Construction caution with Medshop AU

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Steven John Cumper, Founder, Medshop AU, looks at handling flammable materials in construction and how to mitigate fire risks and ensure worker safety

The construction sector is one of the world’s largest industries, accounting for about $10 trillion of spending on goods and services globally every year.

In the United States, the sector is equally important, having been valued at $1.8 trillion in 2022.

Aside from topping statistics of leading industries, the sector is also infamous for the level of danger construction workers can become exposed to.

In 2021 alone, the number of construction sector deaths caused by slips, trips, and falls rose by more than 5%.

Apart from risks associated with heights, construction workers may also face risks caused by handline flammable materials on job sites.

In this article, we investigate how contractors can mitigate fire risks and increase safety on their sites.

How to identify common flammable materials

Mitigating risks starts with understanding the hazards workers on a particular job site may become exposed to and how those potentially hazardous materials can affect them.

Basically, flammable materials are substances that ignite easily and burn fast.

Take a look around most construction sites, and you are likely to find gases, liquids, and solid materials that fall into this category.

Understanding flammable materials

To qualify as a flammable material, gases like propane, butane, or acetylene need to have a lower explosive limit of less than 13% in air or a flammable range of at least 12% in air.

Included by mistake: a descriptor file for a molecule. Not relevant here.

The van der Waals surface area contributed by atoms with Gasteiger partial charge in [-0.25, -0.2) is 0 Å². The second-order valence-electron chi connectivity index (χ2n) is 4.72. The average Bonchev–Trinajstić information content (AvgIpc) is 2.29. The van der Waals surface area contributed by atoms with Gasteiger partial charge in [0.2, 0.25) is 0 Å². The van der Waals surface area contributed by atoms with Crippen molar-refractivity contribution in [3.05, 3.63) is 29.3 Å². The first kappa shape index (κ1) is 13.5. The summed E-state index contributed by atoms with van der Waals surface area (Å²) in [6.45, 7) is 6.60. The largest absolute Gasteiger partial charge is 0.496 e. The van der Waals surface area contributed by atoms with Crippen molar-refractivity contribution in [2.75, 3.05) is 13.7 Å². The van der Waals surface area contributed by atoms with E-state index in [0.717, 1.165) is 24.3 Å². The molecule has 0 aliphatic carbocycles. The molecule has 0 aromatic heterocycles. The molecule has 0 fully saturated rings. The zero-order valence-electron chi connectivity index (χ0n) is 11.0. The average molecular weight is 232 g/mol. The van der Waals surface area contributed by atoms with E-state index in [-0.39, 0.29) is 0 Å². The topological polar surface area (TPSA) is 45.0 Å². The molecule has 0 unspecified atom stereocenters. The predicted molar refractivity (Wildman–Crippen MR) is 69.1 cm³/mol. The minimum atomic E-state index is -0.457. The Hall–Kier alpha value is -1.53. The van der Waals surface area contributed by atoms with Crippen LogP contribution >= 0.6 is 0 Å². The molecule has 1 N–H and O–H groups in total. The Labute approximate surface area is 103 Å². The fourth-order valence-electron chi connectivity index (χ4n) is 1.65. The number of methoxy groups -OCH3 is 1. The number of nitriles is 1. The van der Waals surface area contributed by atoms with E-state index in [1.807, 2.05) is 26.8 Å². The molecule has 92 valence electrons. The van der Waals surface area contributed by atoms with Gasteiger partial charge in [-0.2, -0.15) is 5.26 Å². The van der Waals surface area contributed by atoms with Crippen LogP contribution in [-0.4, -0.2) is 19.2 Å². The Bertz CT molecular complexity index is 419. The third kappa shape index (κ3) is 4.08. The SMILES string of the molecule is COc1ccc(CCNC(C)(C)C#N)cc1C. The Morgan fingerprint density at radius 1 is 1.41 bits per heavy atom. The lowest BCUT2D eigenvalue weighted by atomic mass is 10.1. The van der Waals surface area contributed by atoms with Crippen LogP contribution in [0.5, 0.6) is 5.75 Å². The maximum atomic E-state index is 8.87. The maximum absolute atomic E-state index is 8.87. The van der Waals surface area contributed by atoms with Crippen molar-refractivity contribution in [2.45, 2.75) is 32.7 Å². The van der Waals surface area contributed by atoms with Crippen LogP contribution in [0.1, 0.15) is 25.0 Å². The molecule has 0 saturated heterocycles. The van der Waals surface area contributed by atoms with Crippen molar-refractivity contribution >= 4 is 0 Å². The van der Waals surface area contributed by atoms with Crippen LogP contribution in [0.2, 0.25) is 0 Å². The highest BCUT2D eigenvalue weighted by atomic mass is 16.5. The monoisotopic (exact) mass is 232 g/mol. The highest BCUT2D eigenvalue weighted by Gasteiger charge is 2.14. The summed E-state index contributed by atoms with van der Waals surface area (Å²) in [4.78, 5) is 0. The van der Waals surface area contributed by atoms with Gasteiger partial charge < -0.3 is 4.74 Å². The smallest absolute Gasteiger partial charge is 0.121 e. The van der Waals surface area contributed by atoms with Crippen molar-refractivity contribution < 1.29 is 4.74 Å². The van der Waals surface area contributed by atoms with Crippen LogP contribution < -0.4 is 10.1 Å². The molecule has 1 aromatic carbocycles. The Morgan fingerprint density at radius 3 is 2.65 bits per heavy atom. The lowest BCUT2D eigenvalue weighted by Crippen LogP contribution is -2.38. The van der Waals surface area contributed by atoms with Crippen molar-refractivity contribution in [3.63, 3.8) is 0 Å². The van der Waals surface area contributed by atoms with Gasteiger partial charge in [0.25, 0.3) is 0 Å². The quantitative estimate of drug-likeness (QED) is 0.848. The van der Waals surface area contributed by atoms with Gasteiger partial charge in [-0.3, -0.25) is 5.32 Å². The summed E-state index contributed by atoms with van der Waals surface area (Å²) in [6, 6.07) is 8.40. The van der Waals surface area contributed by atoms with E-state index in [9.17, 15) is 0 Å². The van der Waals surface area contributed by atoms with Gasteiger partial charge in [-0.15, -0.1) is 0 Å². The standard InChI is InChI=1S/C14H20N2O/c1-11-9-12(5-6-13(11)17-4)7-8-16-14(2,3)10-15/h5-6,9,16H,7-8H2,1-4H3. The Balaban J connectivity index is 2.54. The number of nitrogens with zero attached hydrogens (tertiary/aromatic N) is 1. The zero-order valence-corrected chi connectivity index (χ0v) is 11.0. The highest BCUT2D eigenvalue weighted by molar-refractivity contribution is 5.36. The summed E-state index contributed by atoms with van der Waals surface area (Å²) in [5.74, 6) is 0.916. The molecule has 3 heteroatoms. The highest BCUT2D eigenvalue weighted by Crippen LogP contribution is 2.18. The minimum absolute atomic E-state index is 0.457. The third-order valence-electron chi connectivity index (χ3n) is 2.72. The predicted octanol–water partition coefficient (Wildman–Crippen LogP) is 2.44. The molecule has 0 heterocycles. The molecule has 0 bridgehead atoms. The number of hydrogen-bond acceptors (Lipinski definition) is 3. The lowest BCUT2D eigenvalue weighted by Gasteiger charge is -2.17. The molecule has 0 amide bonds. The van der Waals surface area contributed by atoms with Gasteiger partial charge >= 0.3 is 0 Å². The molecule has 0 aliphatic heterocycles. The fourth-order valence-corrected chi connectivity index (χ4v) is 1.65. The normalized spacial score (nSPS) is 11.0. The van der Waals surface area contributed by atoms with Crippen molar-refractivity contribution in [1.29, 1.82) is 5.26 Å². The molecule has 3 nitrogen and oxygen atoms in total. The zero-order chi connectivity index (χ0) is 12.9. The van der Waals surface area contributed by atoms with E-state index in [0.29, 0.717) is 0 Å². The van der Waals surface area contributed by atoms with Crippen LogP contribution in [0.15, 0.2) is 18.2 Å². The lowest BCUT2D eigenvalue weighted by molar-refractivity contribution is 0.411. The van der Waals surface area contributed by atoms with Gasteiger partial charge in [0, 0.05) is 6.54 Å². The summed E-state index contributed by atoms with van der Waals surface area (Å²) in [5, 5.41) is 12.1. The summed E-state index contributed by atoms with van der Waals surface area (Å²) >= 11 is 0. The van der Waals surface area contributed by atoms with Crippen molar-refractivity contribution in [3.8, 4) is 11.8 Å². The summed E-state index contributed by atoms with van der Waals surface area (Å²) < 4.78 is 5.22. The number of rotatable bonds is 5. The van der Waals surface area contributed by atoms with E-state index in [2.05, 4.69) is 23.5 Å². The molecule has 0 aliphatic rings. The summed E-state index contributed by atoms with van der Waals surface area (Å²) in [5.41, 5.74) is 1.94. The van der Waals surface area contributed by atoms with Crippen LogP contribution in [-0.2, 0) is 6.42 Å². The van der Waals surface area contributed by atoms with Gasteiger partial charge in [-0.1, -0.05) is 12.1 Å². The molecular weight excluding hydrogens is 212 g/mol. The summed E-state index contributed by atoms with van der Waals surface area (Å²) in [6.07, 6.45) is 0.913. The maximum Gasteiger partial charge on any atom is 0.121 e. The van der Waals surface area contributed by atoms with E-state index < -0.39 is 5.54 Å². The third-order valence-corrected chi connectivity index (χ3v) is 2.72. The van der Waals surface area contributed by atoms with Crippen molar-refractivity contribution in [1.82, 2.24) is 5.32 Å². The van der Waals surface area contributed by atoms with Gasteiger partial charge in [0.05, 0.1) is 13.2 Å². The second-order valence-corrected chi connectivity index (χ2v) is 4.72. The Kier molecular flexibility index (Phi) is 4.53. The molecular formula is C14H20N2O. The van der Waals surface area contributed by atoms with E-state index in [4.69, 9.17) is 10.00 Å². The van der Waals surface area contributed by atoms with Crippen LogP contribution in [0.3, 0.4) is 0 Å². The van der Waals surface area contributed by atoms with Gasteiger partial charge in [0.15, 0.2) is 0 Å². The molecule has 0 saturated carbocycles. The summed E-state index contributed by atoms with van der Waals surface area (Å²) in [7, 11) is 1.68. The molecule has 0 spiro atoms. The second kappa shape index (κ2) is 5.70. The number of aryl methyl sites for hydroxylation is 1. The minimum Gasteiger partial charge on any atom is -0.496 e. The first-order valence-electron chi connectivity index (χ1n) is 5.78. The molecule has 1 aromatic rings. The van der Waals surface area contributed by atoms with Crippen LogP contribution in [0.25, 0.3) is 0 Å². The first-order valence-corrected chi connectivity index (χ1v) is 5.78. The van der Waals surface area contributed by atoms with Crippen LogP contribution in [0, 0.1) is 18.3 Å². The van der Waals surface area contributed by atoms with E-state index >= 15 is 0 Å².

Butane’s flammable range in air is 20%, for example.

Liquids, such as solvents, paints, and paint thinners need to have a flashpoint below 100°F to be considered flammable.

Solids in this category can include simple things such as rags soaked in a flammable liquid or leftovers from spills that have not been cleaned correctly.

In addition, some metals can burn when they come in contact with water or air.

Even seemingly innocent items like matches can contribute to a fire.

Identifying flammable materials on-site

How can workers identify potentially flammable materials? If those materials are kept in their original containers, the containers are usually marked according to standards set by the Occupational Safety and Health Administration (OSHA).

The aim is to allow workers to identify potentially flammable substances easily, even without specific training.

Still, marking containers does not replace training.

Construction contractors and site supervisors need to ensure that new crew members are trained swiftly and understand which potentially hazardous substances they may be handling.

Common safety hazards

Fires are the most common safety hazard created by flammable materials on construction sites.

However, it takes more than these materials alone for a fire to start.

An easy way to understand how fires start is to think of a triangle.

The fire triangle consists of:

  • Fuel, such as liquid, gaseous, or solid flammable materials
  • A source of ignition, which could be anything that radiates heat or creates a spark, and
  • Oxygen

Sources of ignition include torches but also tasks including grinding operations.

When it comes to equipment that radiates heat, something as simple as a kettle can be enough.

Any of the flammable materials we listed earlier can become fuel for the fire to consume.

Other trash such as paper or wood, will also feed potential fires.

Oxygen can be found in the air we breathe, which consists of 21% oxygen, 78% nitrogen, and other trace gases.

21% may not sound like a  very high number, but it is certainly enough to keep a fire going, devastate a construction site, and cause fatalities.